https://cyprus-mail.com-By Andrew Rosenbaum
Humanitarian crisis worsens in Lebanon.
As protests flare in the streets of Beirut every day, and the cost of living rises to levels that nearly half the population of the country cannot afford, experts and observers warn of the danger of a coup or civil war in Lebanon.
On March 23, Prime Minister-designate Saad al-Hariri gave up his attempt to form a new government, and publicly repudiated President Michel Aoun, saying the latter wanted to dictate cabinet membership and grant veto powers on policy to his political allies.
Lebanon has been without a government since August, and the value of the country’s currency has fallen to 13,000 to the dollar, from 10,000 to the dollar, fuelling nightmarish levels of inflation. Most of the country’s real economy is now functioning on the black market, local economists say.
The central bank no longer has reserves to purchase imports of subsidised wheat, medicine and fuel. Pharmacies, without medicines in stock, are closing in dozens across the country, which is ravaged by Covid-19 as well.
Danger of a ‘social explosion’
Political analysts warn of a potential social explosion.
“Sparked by the latest economic downturn, these demonstrations are far different from the jubilant pro-reform protests in 2019” commented analyst Mona Yacoubian of the US Institute of Peace.
“Propelled by popular desperation and anger, these protests could mark the advent of a longer period of unrest, chaos, even a social explosion across the country as conditions continue to deteriorate. Most concerning, Lebanon’s army chief has warned that the worsening economic crisis now threatens the viability of the security forces—the only functioning institution preventing all-out chaos across the country.”
The leader of Lebanon’s influential Christian Maronite church on March 20 warned that the country is facing the threat of a “full-fledged coup,” and called for an international conference to avert “chaos, hunger and oppression.”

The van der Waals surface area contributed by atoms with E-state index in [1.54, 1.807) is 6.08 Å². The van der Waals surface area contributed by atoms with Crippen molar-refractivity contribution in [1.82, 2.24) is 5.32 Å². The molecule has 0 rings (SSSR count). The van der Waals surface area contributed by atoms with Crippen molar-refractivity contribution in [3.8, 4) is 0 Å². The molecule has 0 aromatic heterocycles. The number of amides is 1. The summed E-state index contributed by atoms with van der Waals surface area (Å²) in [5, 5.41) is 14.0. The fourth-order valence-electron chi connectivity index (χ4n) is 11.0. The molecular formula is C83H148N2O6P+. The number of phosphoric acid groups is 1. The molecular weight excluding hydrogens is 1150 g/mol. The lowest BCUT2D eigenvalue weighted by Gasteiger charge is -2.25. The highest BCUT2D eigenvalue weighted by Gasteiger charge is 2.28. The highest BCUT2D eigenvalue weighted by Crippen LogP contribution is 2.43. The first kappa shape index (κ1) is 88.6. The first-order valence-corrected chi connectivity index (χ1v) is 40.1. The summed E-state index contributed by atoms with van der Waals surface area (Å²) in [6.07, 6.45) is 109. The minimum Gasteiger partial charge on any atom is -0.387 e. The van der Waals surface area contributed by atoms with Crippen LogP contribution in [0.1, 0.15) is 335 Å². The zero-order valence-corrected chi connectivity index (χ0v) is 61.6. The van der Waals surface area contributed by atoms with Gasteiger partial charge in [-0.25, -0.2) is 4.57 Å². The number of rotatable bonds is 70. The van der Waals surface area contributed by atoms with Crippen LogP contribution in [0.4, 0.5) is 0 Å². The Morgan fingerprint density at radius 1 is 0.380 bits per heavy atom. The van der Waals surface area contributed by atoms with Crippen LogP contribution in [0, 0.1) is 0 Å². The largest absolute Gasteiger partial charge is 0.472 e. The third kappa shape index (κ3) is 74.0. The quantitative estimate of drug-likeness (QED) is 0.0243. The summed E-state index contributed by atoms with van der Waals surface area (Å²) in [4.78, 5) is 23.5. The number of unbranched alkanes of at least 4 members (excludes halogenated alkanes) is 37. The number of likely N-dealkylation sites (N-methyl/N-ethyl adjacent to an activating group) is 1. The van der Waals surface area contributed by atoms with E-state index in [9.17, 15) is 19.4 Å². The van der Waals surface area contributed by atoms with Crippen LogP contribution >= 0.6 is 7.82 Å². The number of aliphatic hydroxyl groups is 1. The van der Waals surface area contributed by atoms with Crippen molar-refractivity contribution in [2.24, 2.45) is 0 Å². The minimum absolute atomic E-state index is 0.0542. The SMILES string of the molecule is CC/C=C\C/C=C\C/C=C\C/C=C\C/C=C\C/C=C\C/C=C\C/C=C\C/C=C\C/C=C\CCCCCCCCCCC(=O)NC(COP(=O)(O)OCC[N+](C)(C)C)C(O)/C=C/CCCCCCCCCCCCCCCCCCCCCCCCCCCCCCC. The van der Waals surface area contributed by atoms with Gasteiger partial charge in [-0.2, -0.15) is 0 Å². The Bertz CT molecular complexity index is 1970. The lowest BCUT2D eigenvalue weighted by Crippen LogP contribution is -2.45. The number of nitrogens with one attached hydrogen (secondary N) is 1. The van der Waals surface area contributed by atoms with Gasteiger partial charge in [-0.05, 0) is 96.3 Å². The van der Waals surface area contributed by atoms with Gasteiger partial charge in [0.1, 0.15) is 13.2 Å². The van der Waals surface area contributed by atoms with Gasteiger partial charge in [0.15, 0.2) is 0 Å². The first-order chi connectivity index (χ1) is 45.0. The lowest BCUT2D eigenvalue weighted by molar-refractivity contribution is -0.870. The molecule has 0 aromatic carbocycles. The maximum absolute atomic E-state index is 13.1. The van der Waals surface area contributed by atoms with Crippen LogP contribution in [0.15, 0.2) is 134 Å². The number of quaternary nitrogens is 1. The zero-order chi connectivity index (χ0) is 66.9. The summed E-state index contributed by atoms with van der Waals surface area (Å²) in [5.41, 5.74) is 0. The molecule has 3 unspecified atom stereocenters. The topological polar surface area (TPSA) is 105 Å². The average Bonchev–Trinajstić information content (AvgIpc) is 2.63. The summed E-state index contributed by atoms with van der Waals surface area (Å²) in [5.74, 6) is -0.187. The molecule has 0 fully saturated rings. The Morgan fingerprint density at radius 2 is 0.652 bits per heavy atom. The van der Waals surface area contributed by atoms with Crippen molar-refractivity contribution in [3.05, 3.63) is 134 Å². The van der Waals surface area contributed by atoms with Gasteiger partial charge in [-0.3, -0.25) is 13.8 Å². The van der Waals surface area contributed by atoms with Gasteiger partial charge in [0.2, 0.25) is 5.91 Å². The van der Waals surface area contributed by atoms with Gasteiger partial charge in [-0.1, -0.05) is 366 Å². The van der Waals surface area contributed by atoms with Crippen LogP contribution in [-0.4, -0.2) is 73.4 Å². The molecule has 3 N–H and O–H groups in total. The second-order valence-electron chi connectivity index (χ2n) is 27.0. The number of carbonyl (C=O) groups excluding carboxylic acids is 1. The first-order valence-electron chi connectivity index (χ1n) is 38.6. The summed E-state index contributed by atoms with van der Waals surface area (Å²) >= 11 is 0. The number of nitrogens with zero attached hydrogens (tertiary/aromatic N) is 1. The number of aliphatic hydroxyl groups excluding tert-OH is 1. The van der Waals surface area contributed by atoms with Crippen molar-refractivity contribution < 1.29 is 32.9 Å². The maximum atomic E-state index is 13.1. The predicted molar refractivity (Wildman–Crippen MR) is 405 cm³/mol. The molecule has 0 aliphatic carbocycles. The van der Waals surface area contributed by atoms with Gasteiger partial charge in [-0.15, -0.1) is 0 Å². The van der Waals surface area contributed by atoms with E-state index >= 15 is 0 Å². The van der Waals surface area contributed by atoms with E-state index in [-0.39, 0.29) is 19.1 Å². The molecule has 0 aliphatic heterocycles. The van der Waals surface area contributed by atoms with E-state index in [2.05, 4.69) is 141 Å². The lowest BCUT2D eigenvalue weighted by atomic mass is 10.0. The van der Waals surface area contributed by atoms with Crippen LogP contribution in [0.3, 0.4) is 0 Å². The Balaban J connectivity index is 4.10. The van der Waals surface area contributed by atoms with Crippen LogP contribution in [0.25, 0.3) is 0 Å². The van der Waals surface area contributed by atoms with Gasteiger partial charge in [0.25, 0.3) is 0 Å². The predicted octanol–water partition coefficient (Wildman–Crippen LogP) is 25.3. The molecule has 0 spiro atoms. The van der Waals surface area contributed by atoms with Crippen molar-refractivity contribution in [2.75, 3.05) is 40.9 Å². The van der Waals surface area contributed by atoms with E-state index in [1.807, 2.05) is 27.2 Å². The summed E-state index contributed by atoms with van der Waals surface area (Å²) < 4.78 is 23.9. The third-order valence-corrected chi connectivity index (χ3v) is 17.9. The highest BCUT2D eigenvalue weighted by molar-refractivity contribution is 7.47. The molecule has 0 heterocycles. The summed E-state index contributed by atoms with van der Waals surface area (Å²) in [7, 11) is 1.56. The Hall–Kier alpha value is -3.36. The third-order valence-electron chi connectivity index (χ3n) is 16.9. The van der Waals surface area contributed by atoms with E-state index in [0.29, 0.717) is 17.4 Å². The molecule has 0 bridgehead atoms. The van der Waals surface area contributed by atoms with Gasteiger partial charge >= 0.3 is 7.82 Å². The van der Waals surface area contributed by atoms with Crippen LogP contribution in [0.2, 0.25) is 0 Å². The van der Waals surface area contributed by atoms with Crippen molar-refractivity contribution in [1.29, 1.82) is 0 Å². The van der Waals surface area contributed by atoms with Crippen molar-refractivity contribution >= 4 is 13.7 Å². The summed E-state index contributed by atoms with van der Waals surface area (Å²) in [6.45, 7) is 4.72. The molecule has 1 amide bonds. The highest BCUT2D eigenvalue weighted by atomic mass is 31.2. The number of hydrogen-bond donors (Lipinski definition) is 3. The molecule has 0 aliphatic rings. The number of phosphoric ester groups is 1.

His comments were widely seen as a veiled reference to Iran-backed Hezbollah along with the Free Patriotic Movement (FPM) and its founder President Michel Aoun.
Meanwhile, Hezbollah secretary-general Sayyed Hassan Nasrallah warned on Thursday against the danger of a civil war in Lebanon.
“There is information that some external and internal parties are pushing for a civil war in Lebanon. The awareness of the Lebanese people has prevented this so far, but the danger is still there,” Nasrallah said in a speech on al-Manar TV.
But the Hezbollah leader insisted that “Hezbollah has no intention to resort to its weapons in a bid to form a government or to deal with the economic and financial crisis.”
The International Monetary Fund (IMF) stands ready with a $30 billion relief package, but it poses the condition that a government of technocrats be formed that can address the issues in Lebanon’s plight.
Hezbollah apparently fears that such a government would lead to seeing its influence drastically reduced. As a result, it has resisted attempts to name a new cabinet.
A French diplomat said on Wednesday that Paris would resume putting pressure on Lebanese politicians to form a government that the IMF would accept.
But the country “is well past an inflection point. It is collapsing in real time,” Yacoubian noted.